What is Supply Chain Risk? 4 Ways To Make Yours Resilient.
Fall means great weather and college football for a lot of red-blooded Americans. There are 2 consistent things with college football:
- Louisville is consistently underrated
- The offensive line will always be blamed for mistakes on offense, but never given praise
Supply Chain management is similar to the offensive line. Most executives don’t pay attention to it until something goes wrong.
You cannot de-risk an entire supply-chain. There is weather risk, geopolitical risk, and human error. However, you can take a pro-active approach to outlining and identifying risk along your supply-chain to make it more resilient and avoid being the next example of a supply chain failure.
At Accuserv we have identified 4 primary types of supply chain risk and how you can make yours more resilient.
The largest supply chain risk with the biggest economic impact to your business is price risk. There are two fundamental factors that must be addressed with accessing price risk:
- Price Volatility
One way to reduce price volatility is to consolidate your purchasing and transportation with a procurement company. The third-party company typically has greater purchasing power than a stand-along company and greater resources to maximize satisfaction.
Inflation risk can be mitigated traditionally with longer term contracts. However, the problem with this is that it exposes your company to a long-term liability. Additionally, if there is ever deflation your company does not get to participate in the effects of lower prices. Currently, this is a major issue for airlines as the price of oil has fallen dramatically. However, some companies have long-term contracts and have not benefited from the lower oil prices.
When conducting procurement throughout several countries you expose your organizations to more legal risk than most people realize. For instance, according the UK Bribery Act, a supplier who has committed corruption can indemnify it’s own customers to a huge penalty.
Proper contract management is only part of the solution when identifying legal risks. Training suppliers and customers to be aware of the law and having a zero tolerance attitude to illegal activities is the only way to manage this risk.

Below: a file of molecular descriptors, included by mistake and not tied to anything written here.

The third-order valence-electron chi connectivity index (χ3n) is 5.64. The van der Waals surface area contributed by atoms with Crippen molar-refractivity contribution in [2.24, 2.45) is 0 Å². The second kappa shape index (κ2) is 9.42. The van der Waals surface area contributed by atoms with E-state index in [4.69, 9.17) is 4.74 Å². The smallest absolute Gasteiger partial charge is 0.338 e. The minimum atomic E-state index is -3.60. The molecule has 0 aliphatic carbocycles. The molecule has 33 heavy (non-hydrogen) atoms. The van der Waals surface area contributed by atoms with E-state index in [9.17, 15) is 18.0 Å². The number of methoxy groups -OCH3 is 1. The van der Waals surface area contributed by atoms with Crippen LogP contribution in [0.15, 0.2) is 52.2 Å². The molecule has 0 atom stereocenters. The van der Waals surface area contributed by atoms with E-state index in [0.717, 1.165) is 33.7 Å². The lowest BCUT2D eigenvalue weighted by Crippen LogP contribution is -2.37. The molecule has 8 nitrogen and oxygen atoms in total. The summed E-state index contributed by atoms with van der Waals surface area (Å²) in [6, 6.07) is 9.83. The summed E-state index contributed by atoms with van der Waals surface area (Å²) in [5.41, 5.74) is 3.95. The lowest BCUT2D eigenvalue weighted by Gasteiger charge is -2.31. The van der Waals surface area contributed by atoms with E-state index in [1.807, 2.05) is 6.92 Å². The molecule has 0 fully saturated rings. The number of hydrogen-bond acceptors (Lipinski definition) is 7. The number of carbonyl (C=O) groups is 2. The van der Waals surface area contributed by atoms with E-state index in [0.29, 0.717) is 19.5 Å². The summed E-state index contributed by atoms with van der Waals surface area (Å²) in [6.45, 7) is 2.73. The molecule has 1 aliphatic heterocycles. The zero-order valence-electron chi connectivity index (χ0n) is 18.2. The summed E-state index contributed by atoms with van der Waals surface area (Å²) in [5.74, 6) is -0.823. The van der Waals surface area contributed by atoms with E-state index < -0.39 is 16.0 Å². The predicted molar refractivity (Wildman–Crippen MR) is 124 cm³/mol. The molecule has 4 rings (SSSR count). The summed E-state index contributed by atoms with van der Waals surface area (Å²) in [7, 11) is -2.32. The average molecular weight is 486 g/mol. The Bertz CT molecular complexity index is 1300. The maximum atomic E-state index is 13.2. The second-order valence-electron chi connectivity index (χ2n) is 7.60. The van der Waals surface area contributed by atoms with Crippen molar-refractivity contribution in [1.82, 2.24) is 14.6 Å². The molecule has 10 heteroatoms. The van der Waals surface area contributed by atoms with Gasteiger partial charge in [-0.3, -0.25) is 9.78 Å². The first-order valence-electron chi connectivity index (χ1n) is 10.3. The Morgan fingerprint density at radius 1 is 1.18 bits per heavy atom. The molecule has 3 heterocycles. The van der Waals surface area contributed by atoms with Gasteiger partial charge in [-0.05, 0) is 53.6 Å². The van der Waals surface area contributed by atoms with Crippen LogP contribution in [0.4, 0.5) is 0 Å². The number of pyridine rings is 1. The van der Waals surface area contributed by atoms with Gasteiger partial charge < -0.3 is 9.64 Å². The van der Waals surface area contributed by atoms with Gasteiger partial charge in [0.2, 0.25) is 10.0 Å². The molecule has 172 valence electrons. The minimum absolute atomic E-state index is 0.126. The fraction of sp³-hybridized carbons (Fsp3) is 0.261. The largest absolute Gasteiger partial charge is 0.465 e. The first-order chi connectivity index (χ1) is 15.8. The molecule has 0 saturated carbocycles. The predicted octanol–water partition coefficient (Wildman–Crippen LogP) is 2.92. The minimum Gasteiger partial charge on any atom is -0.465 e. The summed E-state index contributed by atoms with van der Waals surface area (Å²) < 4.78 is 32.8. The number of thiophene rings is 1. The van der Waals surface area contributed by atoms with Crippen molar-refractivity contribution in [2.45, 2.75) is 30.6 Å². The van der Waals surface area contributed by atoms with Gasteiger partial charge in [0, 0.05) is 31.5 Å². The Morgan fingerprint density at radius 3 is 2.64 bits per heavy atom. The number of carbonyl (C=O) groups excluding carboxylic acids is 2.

There are three principal types of delivery risk:
- Late delivery
- Early delivery
I learned early in my career to always schedule everything at least 1 day before you need it. In the military we actually ordered everything 1 week before we needed it. However, this type of scheduling can constrict cash-flow and is directly opposite of the just-in-time manufacturing that is popular now within the manufacturing industry.
Consistently evaluate your logistics and transportation companies for quality control. Specifically, what percentage of the time do they deliver on-time?
Whenever you have a company that is sourcing from several different vendors along several different geographies you are going to have significant quality risks. Is the package going to be damaged in delivery? Will the product be exposed to too much humidity?
Most organizations assign quality control to procurement managers. However, quality control must involve the entire organization. The best system that addresses this is the Six Sigma quality assurance process. Not only does this process reduce human error it also automates quality control.
Hopefully this article can be passed around your organization to stimulate some conversation around de-risking your supply chain.
If you would like to talk with someone at Accuserv about ways to de-risk your supply chain and increasing cash-flow and turnaround times please contact us using the form below, or feel free to give us a shout at 877.707.7378.
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